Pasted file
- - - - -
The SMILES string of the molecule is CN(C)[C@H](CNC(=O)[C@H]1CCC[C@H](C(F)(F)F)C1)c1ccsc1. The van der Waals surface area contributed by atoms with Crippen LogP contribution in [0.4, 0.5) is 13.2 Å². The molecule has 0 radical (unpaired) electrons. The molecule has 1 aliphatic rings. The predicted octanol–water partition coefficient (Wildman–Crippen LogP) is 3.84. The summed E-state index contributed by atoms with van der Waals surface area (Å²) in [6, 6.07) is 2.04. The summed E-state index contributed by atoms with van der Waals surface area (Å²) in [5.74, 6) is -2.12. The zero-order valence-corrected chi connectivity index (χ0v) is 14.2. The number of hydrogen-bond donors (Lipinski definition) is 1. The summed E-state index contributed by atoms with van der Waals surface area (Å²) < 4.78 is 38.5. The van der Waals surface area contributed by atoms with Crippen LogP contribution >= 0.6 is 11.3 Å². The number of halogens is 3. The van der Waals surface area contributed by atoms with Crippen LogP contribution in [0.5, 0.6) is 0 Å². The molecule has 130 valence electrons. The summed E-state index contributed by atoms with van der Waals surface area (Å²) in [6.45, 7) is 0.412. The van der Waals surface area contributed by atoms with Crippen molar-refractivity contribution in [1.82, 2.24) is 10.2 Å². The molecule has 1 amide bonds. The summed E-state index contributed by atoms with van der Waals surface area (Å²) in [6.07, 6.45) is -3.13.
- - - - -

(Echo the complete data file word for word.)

The SMILES string of the molecule is CN(C)[C@H](CNC(=O)[C@H]1CCC[C@H](C(F)(F)F)C1)c1ccsc1. The van der Waals surface area contributed by atoms with Crippen LogP contribution in [0.4, 0.5) is 13.2 Å². The molecule has 0 radical (unpaired) electrons. The molecule has 1 aliphatic rings. The predicted octanol–water partition coefficient (Wildman–Crippen LogP) is 3.84. The summed E-state index contributed by atoms with van der Waals surface area (Å²) in [6, 6.07) is 2.04. The summed E-state index contributed by atoms with van der Waals surface area (Å²) in [5.74, 6) is -2.12. The zero-order valence-corrected chi connectivity index (χ0v) is 14.2. The number of hydrogen-bond donors (Lipinski definition) is 1. The summed E-state index contributed by atoms with van der Waals surface area (Å²) < 4.78 is 38.5. The van der Waals surface area contributed by atoms with Crippen LogP contribution >= 0.6 is 11.3 Å². The number of halogens is 3. The van der Waals surface area contributed by atoms with Crippen LogP contribution in [0.5, 0.6) is 0 Å². The molecule has 130 valence electrons. The summed E-state index contributed by atoms with van der Waals surface area (Å²) in [6.45, 7) is 0.412. The van der Waals surface area contributed by atoms with Crippen molar-refractivity contribution in [1.82, 2.24) is 10.2 Å². The molecule has 1 amide bonds. The summed E-state index contributed by atoms with van der Waals surface area (Å²) in [6.07, 6.45) is -3.13.